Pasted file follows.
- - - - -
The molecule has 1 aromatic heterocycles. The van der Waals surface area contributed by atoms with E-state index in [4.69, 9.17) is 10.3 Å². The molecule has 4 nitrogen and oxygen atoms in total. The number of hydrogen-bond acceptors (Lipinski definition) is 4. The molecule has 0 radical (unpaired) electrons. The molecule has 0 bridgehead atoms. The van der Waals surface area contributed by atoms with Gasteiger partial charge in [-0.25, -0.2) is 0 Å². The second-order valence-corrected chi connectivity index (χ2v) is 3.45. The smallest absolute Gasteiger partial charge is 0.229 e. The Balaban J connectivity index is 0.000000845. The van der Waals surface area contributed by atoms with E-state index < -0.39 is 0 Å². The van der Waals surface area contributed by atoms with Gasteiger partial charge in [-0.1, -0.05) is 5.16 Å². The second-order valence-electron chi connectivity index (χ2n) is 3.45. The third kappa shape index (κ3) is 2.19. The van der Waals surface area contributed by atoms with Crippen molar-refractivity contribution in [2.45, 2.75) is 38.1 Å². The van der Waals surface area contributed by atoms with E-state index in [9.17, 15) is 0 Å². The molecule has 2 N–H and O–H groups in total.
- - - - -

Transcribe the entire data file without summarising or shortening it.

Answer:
The molecule has 1 aromatic heterocycles. The van der Waals surface area contributed by atoms with E-state index in [4.69, 9.17) is 10.3 Å². The molecule has 4 nitrogen and oxygen atoms in total. The number of hydrogen-bond acceptors (Lipinski definition) is 4. The molecule has 0 radical (unpaired) electrons. The molecule has 0 bridgehead atoms. The van der Waals surface area contributed by atoms with Gasteiger partial charge in [-0.25, -0.2) is 0 Å². The second-order valence-corrected chi connectivity index (χ2v) is 3.45. The smallest absolute Gasteiger partial charge is 0.229 e. The Balaban J connectivity index is 0.000000845. The van der Waals surface area contributed by atoms with E-state index < -0.39 is 0 Å². The van der Waals surface area contributed by atoms with Gasteiger partial charge in [-0.1, -0.05) is 5.16 Å². The second-order valence-electron chi connectivity index (χ2n) is 3.45. The third kappa shape index (κ3) is 2.19. The van der Waals surface area contributed by atoms with Crippen molar-refractivity contribution in [2.45, 2.75) is 38.1 Å². The van der Waals surface area contributed by atoms with E-state index in [9.17, 15) is 0 Å². The molecule has 2 N–H and O–H groups in total.